‘Avalanche of rate rises’ to cost borrowers more than $3,000 this year
Posted On April 4, 2022
Experts are now predicting not one but an “avalanche of rate rises” from Australia’s Reserve Bank that would cost the average borrower more than $3000 this year.
Several of the major banks have forecast a lift in the official cash rate – which remains at the historically low level of 0.1 per cent – from as early as June this year.
All lenders now believe that 2022 will feature not one but multiple rate hikes, to lift Australia’s cash rate to around 1.5 per cent by the end of 2023.
Graham Cooke, head of consumer research at Finder, said banks are well aware of the forecasts and are moving early to cover their margins.
“That’s why banks have increased rates across over 400 fixed rate home loan products over the last week – some by up to 75 basis points,” Mr Cooke said. “This indicates that they may be anticipating not one, but an avalanche of rate rises later in the year. The question is when, and that could be decided by international events.”
Finder analysis shows that a 75 basis point increase would cost the average borrower $3,175 this year by raising repayments by $265 a month.
“Cash rate rises are like buses: they may take a while to come, then arrive one after another,” Cooke said.
“Banks have already jumped ahead of the RBA and it looks like the opportunity to lock in a long, low rate for your home may have passed.”
Despite the gloomy outlook, Mr Cooke said it was always recommended to borrowers to mindful of what other rates are available in the market.
Your home loan is likely your biggest expense, so you need to be proactive about always getting the best deal you can.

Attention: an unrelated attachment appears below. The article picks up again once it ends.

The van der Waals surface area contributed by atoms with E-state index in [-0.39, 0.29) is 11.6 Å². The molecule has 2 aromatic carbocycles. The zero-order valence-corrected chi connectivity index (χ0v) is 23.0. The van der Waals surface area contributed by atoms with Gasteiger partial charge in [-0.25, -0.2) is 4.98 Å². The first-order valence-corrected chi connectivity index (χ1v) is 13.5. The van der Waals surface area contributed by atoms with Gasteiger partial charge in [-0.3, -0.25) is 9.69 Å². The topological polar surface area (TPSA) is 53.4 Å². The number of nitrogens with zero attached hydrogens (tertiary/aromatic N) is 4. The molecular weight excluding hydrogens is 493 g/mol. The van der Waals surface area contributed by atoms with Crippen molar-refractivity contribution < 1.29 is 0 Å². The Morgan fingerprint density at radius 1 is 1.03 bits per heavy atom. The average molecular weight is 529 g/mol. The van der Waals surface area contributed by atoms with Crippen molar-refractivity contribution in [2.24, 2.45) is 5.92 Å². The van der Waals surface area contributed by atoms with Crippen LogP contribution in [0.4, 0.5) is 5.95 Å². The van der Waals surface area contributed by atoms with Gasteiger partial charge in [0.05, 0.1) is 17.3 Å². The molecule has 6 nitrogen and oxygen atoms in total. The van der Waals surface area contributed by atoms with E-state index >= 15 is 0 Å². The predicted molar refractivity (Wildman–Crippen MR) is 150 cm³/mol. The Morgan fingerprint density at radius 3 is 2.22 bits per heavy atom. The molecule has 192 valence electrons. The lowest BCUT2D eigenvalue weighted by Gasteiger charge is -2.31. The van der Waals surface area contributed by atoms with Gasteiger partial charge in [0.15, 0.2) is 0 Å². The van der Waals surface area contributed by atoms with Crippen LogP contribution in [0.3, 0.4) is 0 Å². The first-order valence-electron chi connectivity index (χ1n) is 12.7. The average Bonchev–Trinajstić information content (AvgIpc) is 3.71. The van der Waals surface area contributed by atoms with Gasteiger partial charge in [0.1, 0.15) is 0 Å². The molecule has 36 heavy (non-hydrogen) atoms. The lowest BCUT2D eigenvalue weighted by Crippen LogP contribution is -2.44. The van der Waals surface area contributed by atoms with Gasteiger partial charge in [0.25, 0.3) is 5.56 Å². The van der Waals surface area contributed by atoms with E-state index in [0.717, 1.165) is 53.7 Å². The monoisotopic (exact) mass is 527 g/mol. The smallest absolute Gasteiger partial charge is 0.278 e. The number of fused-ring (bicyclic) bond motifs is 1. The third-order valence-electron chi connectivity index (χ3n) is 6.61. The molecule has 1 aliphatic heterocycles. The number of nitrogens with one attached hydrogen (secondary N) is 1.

“The difference between three per cent and two per cent doesn’t sound like much, but it adds up to thousands of dollars a year by refinancing your mortgage,” he advised.
“Even if you need to break your fixed contract, you’ll likely save more than the cost of the break fee. “Plus, many lenders offer cashback up to $3,000 for refinancing – all the more reason to look into it.”
AMP Capital’s Chief Economist Shane Oliver said the triggers for the RBA to raise interest rates were already in motion.
“The RBA’s objective of full employment has been reached, wages growth is picking up and inflation is pushing well above target with a rising risk that inflation expectations will start to rise in which case it will become self-feeding, and the Budget will add in more stimulus this year,” Mr Oliver said.
“So the conditions for a rate hike will be in place by June.”
America’s most expensive property on the market for $215 million
Australia’s median property values*
Change in 2022:
+ 0.3 per cent
+ 0.1 per cent
+ 6.4 per cent
+ 5.7 per cent
+ 1.9 per cent
+ 2.7 per cent
+ 1.7 per cent
+ 3.1 per cent
+ 2.4 per cent
*CoreLogic Hedonic Home Value Index. Results as at 31 March, 2022
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